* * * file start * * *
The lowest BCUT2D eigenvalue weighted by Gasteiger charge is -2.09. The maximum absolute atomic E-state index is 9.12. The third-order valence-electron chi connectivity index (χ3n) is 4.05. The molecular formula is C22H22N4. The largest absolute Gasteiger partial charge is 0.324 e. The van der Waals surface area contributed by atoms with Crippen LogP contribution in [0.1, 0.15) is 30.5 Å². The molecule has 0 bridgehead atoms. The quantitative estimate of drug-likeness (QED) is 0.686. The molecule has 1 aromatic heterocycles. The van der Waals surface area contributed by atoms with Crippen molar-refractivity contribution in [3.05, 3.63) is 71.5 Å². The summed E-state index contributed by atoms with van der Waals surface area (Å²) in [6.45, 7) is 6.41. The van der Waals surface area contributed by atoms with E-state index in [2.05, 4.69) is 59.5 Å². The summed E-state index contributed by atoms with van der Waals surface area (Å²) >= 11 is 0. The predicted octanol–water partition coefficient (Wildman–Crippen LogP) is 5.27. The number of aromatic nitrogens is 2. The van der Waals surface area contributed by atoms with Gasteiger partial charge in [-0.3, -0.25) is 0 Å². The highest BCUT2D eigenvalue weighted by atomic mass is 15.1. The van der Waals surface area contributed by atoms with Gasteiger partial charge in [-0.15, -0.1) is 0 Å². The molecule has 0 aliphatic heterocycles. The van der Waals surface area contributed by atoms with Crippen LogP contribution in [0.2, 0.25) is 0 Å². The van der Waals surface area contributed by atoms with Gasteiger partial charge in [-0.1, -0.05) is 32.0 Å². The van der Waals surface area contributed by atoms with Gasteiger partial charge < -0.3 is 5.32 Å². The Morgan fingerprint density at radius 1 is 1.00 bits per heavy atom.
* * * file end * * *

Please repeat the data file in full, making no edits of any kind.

The lowest BCUT2D eigenvalue weighted by Gasteiger charge is -2.09. The maximum absolute atomic E-state index is 9.12. The third-order valence-electron chi connectivity index (χ3n) is 4.05. The molecular formula is C22H22N4. The largest absolute Gasteiger partial charge is 0.324 e. The van der Waals surface area contributed by atoms with Crippen LogP contribution in [0.1, 0.15) is 30.5 Å². The molecule has 0 bridgehead atoms. The quantitative estimate of drug-likeness (QED) is 0.686. The molecule has 1 aromatic heterocycles. The van der Waals surface area contributed by atoms with Crippen molar-refractivity contribution in [3.05, 3.63) is 71.5 Å². The summed E-state index contributed by atoms with van der Waals surface area (Å²) in [6.45, 7) is 6.41. The van der Waals surface area contributed by atoms with E-state index in [2.05, 4.69) is 59.5 Å². The summed E-state index contributed by atoms with van der Waals surface area (Å²) >= 11 is 0. The predicted octanol–water partition coefficient (Wildman–Crippen LogP) is 5.27. The number of aromatic nitrogens is 2. The van der Waals surface area contributed by atoms with Gasteiger partial charge in [-0.3, -0.25) is 0 Å². The highest BCUT2D eigenvalue weighted by atomic mass is 15.1. The van der Waals surface area contributed by atoms with Gasteiger partial charge in [-0.15, -0.1) is 0 Å². The molecule has 0 aliphatic heterocycles. The van der Waals surface area contributed by atoms with Crippen LogP contribution in [0.2, 0.25) is 0 Å². The van der Waals surface area contributed by atoms with Gasteiger partial charge in [-0.1, -0.05) is 32.0 Å². The van der Waals surface area contributed by atoms with Gasteiger partial charge < -0.3 is 5.32 Å². The Morgan fingerprint density at radius 1 is 1.00 bits per heavy atom.